I was so happy the rain came Monday night instead of during the day on Tuesday – my one day each week to spend in the garden. I decided to tackle a garden area yet to make it to the top of the Reclaim my Gardens, Reclaim my Life list and began weeding at one end. I pulled weeds from the bed as far in as I could reach from the edge, wanting to let the soil dry a bit before moving farther into the garden. The weeds surrendered from the moist soil easily until I got to an area with self-sown cup plants.
Throughout the neglected years in my landscape, rhizomatous perennials claimed more than their fair share of space and self-sowing plants, like Silphium perfoliatum, attempted a garden takeover.
Silphium perfoliatum is most commonly called cup plant but is also referred to as Indian cup, rosin weed and carpenter weed. It is a native of the tallgrass prairies and can now be found growing along railroad tracks, in meadows, beside prairie streams, and in low-lying areas at the edges of woodlands.
At first glance, it may be mistaken for a sunflower but is easy to distinguish by its tall sturdy square stems that seem to grow right through pairs of large, scratchy leaves.
Their leaves join together at the bottom forming a cup that holds water from summer rain, a sprinkler or even morning dew.
Cup plants are important to a variety of wildlife and beneficial insects. Birds drink water from their cups and seek shelter in their dense colonies; butterflies, bees and other pollinators sup nectar from their flowers; birds, especially finches, devour their flower seeds in fall; and native bees and other pollinators use parts of the plant to build their nests in the soil beneath them. Considering their wildlife value, I almost gave them a pardon from the compost bin, but there are two other large patches on either side of a shed and these 7-foot tall towering perennials self-seeded themselves right at the front of the border. The phone call a second before midnight did not come and no stay of execution was granted.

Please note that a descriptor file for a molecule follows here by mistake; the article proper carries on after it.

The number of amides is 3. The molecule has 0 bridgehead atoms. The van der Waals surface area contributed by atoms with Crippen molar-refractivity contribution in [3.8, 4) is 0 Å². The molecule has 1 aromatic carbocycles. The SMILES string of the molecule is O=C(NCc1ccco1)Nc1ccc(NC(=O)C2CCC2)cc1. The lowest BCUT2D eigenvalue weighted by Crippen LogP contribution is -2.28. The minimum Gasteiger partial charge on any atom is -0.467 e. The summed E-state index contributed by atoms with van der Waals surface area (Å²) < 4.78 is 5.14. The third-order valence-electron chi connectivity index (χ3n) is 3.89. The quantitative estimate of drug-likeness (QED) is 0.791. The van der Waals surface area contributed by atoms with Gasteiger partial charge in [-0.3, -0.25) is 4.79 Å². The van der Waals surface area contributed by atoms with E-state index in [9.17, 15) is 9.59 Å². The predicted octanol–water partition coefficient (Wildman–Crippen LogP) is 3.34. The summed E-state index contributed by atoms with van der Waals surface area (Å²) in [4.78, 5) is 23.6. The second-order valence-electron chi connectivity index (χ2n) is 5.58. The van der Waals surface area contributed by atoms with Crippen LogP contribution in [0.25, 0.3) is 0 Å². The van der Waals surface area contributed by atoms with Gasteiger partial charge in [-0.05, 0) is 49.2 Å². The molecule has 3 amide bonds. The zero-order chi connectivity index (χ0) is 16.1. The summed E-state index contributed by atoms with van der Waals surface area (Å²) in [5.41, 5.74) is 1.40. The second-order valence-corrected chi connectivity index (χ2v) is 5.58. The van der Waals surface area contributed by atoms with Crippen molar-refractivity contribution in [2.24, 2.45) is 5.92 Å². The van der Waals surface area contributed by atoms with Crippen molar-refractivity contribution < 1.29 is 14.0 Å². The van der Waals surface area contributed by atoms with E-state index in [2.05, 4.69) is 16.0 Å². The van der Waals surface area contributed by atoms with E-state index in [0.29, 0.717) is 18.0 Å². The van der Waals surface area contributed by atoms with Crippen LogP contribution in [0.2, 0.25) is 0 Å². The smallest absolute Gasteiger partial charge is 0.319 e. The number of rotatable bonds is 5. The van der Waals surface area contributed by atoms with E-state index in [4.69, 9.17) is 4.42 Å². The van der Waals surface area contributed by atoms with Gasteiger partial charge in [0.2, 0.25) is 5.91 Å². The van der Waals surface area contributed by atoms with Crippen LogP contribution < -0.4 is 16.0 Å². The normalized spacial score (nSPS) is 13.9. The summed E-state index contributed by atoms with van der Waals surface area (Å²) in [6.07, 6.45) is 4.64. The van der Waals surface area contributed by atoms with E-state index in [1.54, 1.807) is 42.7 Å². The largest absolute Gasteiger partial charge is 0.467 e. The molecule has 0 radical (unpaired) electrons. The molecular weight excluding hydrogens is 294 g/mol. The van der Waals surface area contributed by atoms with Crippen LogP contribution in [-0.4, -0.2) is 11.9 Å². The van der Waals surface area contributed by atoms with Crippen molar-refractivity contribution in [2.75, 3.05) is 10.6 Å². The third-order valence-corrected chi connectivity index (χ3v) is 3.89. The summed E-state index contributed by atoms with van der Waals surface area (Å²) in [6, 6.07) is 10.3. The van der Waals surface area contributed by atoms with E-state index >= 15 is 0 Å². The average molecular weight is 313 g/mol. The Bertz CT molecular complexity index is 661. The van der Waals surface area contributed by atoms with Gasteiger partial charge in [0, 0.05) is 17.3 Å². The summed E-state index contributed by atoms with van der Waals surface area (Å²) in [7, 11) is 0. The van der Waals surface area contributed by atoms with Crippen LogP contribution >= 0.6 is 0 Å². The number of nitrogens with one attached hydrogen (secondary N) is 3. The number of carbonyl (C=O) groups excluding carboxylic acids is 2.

I could have tried to transplant them to another spot with the conditions they prefer – average to moist, well-drained soil in full sun to part shade – but they develop large, hard-to-move root systems as they mature, and these were mature plants. In the future when I spot seedlings, I will move them near the ditch where they can self-sow themselves silly and give the neighbors bright golden yellow flowers to look at from July to September.
I began cutting down stems at their bases collecting quite a handful before lifting them out of the garden. As the title of this blog post predicted, I received a summer shower. Whoosh! All those little cups full of water from the previous night’s rain spilled down right on top of me. I guess the plants got the last laugh.
Although I need to keep a closer eye on their propensity to reproduce, I would never remove Silphium perfoliatum entirely from my landscape for several reasons:
- It has a lot to offer wildlife, butterflies, bees and other pollinators.
- It requires very little maintenance.
- It provides a bright spot of late summer-early fall color.
- It is an ideal backdrop for other perennials in my large gardens.
- It is fun to show kids and other garden guests their cups filled with water.
Cup plants are easily planted by seed in fall. Just sprinkle seeds collected from plants in September and October on the soil and let nature do its thing.
Have you ever grown this colossal beauty? Did you notice all the birds, bees and pollinators stopping by? Did you delight in finches snacking on its seeds? Garden with me!